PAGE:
A Centers for Disease Control and Prevention (CDC) advisory panel on Monday indicated it could take a substantially different approach to booster doses of COVID-19 vaccines than the one proposed by the Biden administration.
Members of the CDC's Advisory Committee on Immunization Practices (ACIP) said the evidence on boosters is not clear and indicated it would likely consider a risk-based approach that would prioritize residents of long-term care facilities and health workers rather than all eligible Americans at once.
COVID-19 vaccines continue to maintain high protection against severe disease, hospitalization and death. While some studies have found some waning of effectiveness against infection, members of the panel said the evidence is not clear enough to justify a booster recommendation.
Vaccine efficacy has ranged between 39 percent and 84 percent, according to several studies.
The panel's vaccine working group said it believes the top priority for a booster dose policy should be preventing severe disease in high-risk people. Preventing mild disease is not recommended and may not even be possible.
Almost all hospitalizations are occurring among the unvaccinated, and panel members emphasized a focus on outreach to the unvaccinated rather than planning to boost the people who are already vaccinated.
Variants are going to continue to emerge over time, but the more people get vaccinated, the less likely those variants will be able to evade protection.
Pfizer and BioNTech are asking federal regulators to approve a third dose as a booster shot for all eligible Americans. A representative from Pfizer said studies on the need for boosters are ongoing, and initial data might not be available until late September or early October.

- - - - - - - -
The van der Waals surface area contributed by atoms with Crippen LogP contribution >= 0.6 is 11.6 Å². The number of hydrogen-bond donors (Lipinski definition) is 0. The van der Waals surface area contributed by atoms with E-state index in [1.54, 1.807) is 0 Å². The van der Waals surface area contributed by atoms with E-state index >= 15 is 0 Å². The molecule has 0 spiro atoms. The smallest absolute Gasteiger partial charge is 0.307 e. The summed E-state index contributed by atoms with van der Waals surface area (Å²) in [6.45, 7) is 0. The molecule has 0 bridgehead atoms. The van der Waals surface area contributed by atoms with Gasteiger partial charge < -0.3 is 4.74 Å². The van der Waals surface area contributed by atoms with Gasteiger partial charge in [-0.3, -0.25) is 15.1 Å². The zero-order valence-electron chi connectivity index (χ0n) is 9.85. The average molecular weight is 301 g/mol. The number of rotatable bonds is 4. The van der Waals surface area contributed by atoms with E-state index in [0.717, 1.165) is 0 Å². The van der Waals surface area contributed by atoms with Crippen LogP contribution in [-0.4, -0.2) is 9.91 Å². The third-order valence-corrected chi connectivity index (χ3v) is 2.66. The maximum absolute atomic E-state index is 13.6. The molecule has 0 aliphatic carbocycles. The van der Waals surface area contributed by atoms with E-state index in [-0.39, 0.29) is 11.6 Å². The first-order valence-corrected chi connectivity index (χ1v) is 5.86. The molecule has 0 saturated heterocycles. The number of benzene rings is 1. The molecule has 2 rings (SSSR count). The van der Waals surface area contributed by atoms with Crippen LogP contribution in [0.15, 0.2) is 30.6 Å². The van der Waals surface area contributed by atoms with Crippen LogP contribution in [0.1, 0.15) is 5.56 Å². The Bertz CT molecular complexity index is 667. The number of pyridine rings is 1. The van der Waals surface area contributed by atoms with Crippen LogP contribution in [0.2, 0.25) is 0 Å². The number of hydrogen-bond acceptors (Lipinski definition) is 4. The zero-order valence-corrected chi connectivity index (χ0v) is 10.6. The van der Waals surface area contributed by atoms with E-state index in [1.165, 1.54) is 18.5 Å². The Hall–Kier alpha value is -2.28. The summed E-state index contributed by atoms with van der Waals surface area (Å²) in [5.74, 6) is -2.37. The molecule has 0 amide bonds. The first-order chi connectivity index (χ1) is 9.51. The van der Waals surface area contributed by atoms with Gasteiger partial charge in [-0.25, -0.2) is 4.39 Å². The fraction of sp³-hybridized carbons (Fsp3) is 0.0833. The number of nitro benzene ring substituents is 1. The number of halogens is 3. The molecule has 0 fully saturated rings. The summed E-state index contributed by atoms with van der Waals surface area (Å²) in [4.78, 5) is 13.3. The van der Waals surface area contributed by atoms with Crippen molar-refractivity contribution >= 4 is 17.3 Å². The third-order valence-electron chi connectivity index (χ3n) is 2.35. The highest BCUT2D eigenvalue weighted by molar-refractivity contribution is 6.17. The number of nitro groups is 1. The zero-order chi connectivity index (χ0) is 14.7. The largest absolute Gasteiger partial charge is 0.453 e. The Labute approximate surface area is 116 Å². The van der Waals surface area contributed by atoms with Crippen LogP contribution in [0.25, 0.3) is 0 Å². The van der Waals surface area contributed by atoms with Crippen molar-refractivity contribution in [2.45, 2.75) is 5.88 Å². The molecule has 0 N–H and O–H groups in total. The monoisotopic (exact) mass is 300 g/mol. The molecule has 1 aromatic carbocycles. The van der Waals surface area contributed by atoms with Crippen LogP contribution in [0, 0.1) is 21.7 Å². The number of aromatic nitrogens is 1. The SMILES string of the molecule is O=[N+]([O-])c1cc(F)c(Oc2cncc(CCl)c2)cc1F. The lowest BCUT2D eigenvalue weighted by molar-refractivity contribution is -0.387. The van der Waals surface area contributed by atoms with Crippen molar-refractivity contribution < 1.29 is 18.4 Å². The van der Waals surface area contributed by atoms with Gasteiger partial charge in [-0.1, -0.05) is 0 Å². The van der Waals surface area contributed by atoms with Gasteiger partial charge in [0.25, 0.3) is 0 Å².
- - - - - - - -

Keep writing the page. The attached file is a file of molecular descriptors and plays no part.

But the Biden administration has already said boosters will be available beginning the week of Sept. 20. Scientists and public health experts have sharply criticized the announcement, accusing the administration of preempting the evidence.
While officials have emphasized that the plan will not move forward without the ACIP endorsement and official approval from the Food and Drug Administration (FDA), panel members said the announcement has already sparked confusion.
Members of the public are actively seeking out booster doses, and some hospitals have been administering them. But until boosters are approved, providers administering them could be severely penalized for doing so.
Pfizer's representative expressed some concern that if boosters are approved before the clinical data is available, it could negatively impact the trials.
The panel did not vote on recommendations for boosters, but did endorse the full approval of Pfizer and BioNTech's COVID-19 vaccine.
The panel voted 14-0 to recommend the vaccine for people ages 16 and older. The move was essentially a formality, as it comes a week after the FDA granted full approval.
The panel had previously voted in favor of an interim recommendation, before the vaccine was fully approved.
The Pfizer-BioNTech vaccine is still available for children as young as 12 years old under an emergency use authorization.
The FDA approval almost immediately spurred a host of new vaccine requirements among private employers and schools.
ACIP panel members said the endorsement by both the CDC and the FDA should instill even more confidence in the vaccine from people who had been hesitant.
Panel members also said they needed more information about how the vaccine works against the delta variant. The data presented Monday by Pfizer and BioNTech went through only mid-March.